Qualcomm's new Snapdragon XR1 chip, announced via a Tuesday press release, aims to break down the barrier for high-quality virtual reality (VR) and augmented reality (AR) and bring the technologies to lower-end devices.
If successful, the XR1 chip could improve technologies found in modern smart glasses, and make VR and AR more affordable to get into for smaller companies. The chip could also help bring more artificial intelligence (AI) functionality into AR as well, the release noted.
In its release, Qualcomm called the XR1 an Extended Reality (XR) platform, noting that it will help bring higher quality experiences to mass-produced devices. And the addition of the AI capabilities will provide "better interactivity, power consumption and thermal efficiency," the release said.
SEE: Virtual and augmented reality policy (Tech Pro Research)
The XR1 features an ARM-based multi-core CPU, a vector processor, a GPU, and a dedicated AI engine for on-board processing. A software layer with dedicated machine learning, connectivity, and security is also part of the platform, the release said.
The chip can handle up to 4K definition at 60 frames per second, according to the release. It also supports OpenGL, OpenCL, and Vulkan, and its AI capabilities contribute to computer vision features.
Other hallmarks of the XR1 are high-fidelity audio and six-degrees of freedom (6DoF) head tracking and controller capabilities, making it easier to get around in the virtual world.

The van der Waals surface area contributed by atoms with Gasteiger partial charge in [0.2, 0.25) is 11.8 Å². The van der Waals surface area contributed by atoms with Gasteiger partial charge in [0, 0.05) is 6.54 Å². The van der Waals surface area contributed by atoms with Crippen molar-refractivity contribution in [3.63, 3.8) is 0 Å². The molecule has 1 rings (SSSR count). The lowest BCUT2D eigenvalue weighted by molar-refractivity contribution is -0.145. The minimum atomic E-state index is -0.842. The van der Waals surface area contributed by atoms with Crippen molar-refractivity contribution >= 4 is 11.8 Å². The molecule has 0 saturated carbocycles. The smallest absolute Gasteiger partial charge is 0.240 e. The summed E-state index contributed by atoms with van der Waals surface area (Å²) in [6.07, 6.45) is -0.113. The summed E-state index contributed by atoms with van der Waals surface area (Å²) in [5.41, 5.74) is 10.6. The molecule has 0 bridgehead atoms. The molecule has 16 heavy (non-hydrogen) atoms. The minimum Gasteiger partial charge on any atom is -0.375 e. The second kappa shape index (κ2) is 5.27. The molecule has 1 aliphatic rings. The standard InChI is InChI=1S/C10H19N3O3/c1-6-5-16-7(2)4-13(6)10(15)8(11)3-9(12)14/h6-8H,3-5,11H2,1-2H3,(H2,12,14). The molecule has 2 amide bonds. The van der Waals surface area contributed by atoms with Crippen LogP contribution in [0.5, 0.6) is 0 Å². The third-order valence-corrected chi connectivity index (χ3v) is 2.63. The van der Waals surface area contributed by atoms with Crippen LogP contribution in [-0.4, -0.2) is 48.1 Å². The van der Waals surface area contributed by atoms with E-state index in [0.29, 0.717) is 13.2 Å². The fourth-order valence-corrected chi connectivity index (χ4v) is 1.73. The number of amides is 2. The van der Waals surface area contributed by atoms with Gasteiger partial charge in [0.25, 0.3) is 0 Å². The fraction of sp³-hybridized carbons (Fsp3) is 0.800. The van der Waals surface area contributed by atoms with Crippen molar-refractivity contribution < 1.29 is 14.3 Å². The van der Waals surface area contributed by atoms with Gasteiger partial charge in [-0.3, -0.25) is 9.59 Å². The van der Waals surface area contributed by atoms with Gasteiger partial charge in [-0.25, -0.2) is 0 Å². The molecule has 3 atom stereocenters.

"As technology evolves and consumer demand grows, we envision XR devices playing a wider variety of roles in consumers' and workers' daily lives," Alex Katouzian, senior vice president and general manager of Qualcomm's Mobile Business Unit, said in the release.
OEMs like Meta, VIVE, Vuzix, and Picoare are already building on the XR1 platform, the release said.
The big takeaways for tech leaders:
- Qualcomm has unveiled the Snapdragon XR1 chip, which could bring high-quality AR and VR experiences to more users, at a lower cost.
- The Qualcomm Snapdragon XR1 features an on-board AI engine to boost computer vision capabilities in AR applications.
- Executive's guide to the business value of VR and AR (free ebook) (TechRepublic)
- Qualcomm launches dedicated XR1 chip for virtual, augmented reality applications (ZDNet)
- Virtual reality for business: The smart person's guide (TechRepublic)
- How Verizon is using AR to up the ante on FiOS technician training (ZDNet)
- 5 strategies for navigating VR in the enterprise (TechRepublic)
Conner Forrest has nothing to disclose. He doesn't hold investments in the technology companies he covers.
Conner Forrest is a Senior Editor for TechRepublic. He covers enterprise technology and is interested in the convergence of tech and culture.